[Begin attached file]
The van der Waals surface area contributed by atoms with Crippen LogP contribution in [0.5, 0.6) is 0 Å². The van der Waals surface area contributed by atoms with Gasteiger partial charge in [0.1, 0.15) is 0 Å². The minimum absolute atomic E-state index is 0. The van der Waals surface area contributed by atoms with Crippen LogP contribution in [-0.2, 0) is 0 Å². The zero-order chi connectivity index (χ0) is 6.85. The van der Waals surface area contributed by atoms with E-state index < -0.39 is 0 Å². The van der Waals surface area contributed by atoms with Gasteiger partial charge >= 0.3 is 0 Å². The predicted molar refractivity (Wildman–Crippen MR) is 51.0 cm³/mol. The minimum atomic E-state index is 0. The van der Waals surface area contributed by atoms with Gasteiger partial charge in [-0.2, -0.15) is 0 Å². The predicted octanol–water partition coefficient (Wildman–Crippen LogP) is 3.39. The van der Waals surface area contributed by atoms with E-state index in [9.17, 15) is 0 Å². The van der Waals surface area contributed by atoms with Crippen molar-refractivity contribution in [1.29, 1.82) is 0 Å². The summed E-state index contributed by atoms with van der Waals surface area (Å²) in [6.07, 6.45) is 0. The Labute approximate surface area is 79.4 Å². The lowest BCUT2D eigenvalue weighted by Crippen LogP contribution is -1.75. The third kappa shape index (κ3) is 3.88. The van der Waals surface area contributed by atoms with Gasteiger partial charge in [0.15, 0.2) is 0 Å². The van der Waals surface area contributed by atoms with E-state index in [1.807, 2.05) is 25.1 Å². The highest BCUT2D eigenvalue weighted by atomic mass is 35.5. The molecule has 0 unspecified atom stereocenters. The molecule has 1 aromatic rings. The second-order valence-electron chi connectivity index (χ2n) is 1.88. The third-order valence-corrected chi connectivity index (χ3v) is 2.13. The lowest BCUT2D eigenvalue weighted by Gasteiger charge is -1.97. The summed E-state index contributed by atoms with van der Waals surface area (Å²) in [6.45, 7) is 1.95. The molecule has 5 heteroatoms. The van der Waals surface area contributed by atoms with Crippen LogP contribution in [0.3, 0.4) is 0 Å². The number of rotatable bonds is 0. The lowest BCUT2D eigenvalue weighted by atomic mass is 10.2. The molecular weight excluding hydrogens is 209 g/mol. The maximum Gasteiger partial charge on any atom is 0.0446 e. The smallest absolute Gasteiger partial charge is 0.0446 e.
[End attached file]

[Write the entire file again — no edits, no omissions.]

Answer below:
The van der Waals surface area contributed by atoms with Crippen LogP contribution in [0.5, 0.6) is 0 Å². The van der Waals surface area contributed by atoms with Gasteiger partial charge in [0.1, 0.15) is 0 Å². The minimum absolute atomic E-state index is 0. The van der Waals surface area contributed by atoms with Crippen LogP contribution in [-0.2, 0) is 0 Å². The zero-order chi connectivity index (χ0) is 6.85. The van der Waals surface area contributed by atoms with E-state index < -0.39 is 0 Å². The van der Waals surface area contributed by atoms with Gasteiger partial charge >= 0.3 is 0 Å². The predicted molar refractivity (Wildman–Crippen MR) is 51.0 cm³/mol. The minimum atomic E-state index is 0. The van der Waals surface area contributed by atoms with Gasteiger partial charge in [-0.2, -0.15) is 0 Å². The predicted octanol–water partition coefficient (Wildman–Crippen LogP) is 3.39. The van der Waals surface area contributed by atoms with E-state index in [9.17, 15) is 0 Å². The van der Waals surface area contributed by atoms with Crippen molar-refractivity contribution in [1.29, 1.82) is 0 Å². The summed E-state index contributed by atoms with van der Waals surface area (Å²) in [6.07, 6.45) is 0. The Labute approximate surface area is 79.4 Å². The lowest BCUT2D eigenvalue weighted by Crippen LogP contribution is -1.75. The third kappa shape index (κ3) is 3.88. The van der Waals surface area contributed by atoms with Gasteiger partial charge in [0.15, 0.2) is 0 Å². The van der Waals surface area contributed by atoms with E-state index in [1.807, 2.05) is 25.1 Å². The highest BCUT2D eigenvalue weighted by atomic mass is 35.5. The molecule has 0 unspecified atom stereocenters. The molecule has 1 aromatic rings. The second-order valence-electron chi connectivity index (χ2n) is 1.88. The third-order valence-corrected chi connectivity index (χ3v) is 2.13. The lowest BCUT2D eigenvalue weighted by Gasteiger charge is -1.97. The summed E-state index contributed by atoms with van der Waals surface area (Å²) in [6.45, 7) is 1.95. The molecule has 5 heteroatoms. The van der Waals surface area contributed by atoms with Crippen LogP contribution in [0.3, 0.4) is 0 Å². The number of rotatable bonds is 0. The lowest BCUT2D eigenvalue weighted by atomic mass is 10.2. The molecular weight excluding hydrogens is 209 g/mol. The maximum Gasteiger partial charge on any atom is 0.0446 e. The smallest absolute Gasteiger partial charge is 0.0446 e.